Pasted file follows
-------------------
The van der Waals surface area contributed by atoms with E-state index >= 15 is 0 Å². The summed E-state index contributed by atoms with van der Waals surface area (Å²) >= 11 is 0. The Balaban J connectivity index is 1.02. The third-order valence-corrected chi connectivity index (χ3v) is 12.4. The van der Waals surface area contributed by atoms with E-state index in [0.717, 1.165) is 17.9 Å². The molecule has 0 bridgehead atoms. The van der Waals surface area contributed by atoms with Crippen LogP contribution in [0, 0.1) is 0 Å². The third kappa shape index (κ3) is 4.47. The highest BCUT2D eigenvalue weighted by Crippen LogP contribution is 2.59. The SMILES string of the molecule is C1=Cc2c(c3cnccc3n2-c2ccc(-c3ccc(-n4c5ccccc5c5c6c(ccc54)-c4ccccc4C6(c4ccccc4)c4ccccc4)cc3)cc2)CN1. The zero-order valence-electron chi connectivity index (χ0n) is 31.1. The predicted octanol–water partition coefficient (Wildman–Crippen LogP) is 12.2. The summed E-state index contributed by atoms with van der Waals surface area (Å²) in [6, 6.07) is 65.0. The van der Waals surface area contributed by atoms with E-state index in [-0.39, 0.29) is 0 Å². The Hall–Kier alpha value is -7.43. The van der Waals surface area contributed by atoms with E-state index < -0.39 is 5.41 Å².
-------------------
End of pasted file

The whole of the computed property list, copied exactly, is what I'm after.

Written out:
The van der Waals surface area contributed by atoms with E-state index >= 15 is 0 Å². The summed E-state index contributed by atoms with van der Waals surface area (Å²) >= 11 is 0. The Balaban J connectivity index is 1.02. The third-order valence-corrected chi connectivity index (χ3v) is 12.4. The van der Waals surface area contributed by atoms with E-state index in [0.717, 1.165) is 17.9 Å². The molecule has 0 bridgehead atoms. The van der Waals surface area contributed by atoms with Crippen LogP contribution in [0, 0.1) is 0 Å². The third kappa shape index (κ3) is 4.47. The highest BCUT2D eigenvalue weighted by Crippen LogP contribution is 2.59. The SMILES string of the molecule is C1=Cc2c(c3cnccc3n2-c2ccc(-c3ccc(-n4c5ccccc5c5c6c(ccc54)-c4ccccc4C6(c4ccccc4)c4ccccc4)cc3)cc2)CN1. The zero-order valence-electron chi connectivity index (χ0n) is 31.1. The predicted octanol–water partition coefficient (Wildman–Crippen LogP) is 12.2. The summed E-state index contributed by atoms with van der Waals surface area (Å²) in [6, 6.07) is 65.0. The van der Waals surface area contributed by atoms with E-state index in [-0.39, 0.29) is 0 Å². The Hall–Kier alpha value is -7.43. The van der Waals surface area contributed by atoms with E-state index < -0.39 is 5.41 Å².